If you ever absorb the way media members talk about Sean Payton, it’s as if every player (especially the satellite back) is a new layer of encryption in his game plan. The more tools the player has, the more complicated the code. Jimmy Graham and Darren Sproles unlocked the fiercest combination. Individually, they were very good players; on the field together, with Sean Payton manipulating the offense? Unstoppable.

Dynamic players are worth far more than their face value. Looking back, the difference between the best and worst Saints teams often boils down to one thing: Sean Payton’s interest. See, Payton is the smartest kid in class…but he also has ADD. If the offensive skill players are competent, Payton can still run circles around the average head coach, but as soon as his attention wanes, the offense gets stagnant and the result is the occasional atrocious performance against a nobody. Even in great Saints seasons, there’s always the 2010 Cleveland game, the 2011 St. Louis game — lackluster performances that look more like a preseason game plan than anything we’d expect from the most gifted offensive mind on the planet.

Think back to the glories of 2011: the bright embers of “We Make the Rules, Pal” blazed as the Saints went out and broke nearly every meaningful NFL offensive record in a game that didn’t count.

That record-breaking season, one of the most fun in franchise history, was driven by a great offensive line, a satellite back, and a YOLO player — Drew Brees trusted the athleticism of Jimmy Graham so much that he made impossible throws more often than at any point in his career.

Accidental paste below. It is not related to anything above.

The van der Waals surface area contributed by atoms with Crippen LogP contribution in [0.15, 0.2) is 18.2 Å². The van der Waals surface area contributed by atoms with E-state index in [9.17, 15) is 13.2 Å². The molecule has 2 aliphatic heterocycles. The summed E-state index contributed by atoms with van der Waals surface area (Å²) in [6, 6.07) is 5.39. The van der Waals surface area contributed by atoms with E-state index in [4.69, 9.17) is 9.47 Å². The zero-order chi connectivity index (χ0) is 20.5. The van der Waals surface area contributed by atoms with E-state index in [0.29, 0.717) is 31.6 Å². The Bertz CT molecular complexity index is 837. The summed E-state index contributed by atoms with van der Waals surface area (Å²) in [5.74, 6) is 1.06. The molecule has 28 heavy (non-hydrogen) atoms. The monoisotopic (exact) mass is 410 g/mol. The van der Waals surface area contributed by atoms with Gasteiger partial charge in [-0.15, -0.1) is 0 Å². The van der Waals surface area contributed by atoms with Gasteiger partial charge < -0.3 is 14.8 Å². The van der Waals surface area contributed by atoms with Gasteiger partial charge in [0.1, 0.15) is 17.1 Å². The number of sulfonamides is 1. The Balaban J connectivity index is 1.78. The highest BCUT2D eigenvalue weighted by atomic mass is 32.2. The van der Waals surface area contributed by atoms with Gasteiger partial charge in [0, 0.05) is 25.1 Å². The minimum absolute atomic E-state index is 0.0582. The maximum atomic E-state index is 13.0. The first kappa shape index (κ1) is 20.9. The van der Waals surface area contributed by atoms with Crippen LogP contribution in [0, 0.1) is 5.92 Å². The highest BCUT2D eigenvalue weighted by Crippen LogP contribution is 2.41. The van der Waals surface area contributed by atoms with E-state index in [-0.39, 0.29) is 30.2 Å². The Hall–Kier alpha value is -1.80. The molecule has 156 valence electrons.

In the 2017 offseason, the Saints spent considerable resources bulking up their offensive line, put Michael Thomas in a position to take Graham’s YOLO crown, and drafted Alvin Kamara.

The combination of Michael Thomas and Alvin Kamara gives these Saints the highest ceiling of any Saints offense since 2011. I don’t want put too much pressure on the young guys, but C’MON, I’m tired of 7-9.

Let’s go be great.


Ryan Chauvin
A native of the Mississippi Gulf Coast, but with a surname that indicates his importance to the history of a tiny town in South Louisiana, Ryan Chauvin currently lives in Houston, TX, doing general (read: non-sports) internet things. Ryanwas on Jimmy(!)’s bandwagon before it was cool, and has never predicted that the Saints will lose a game.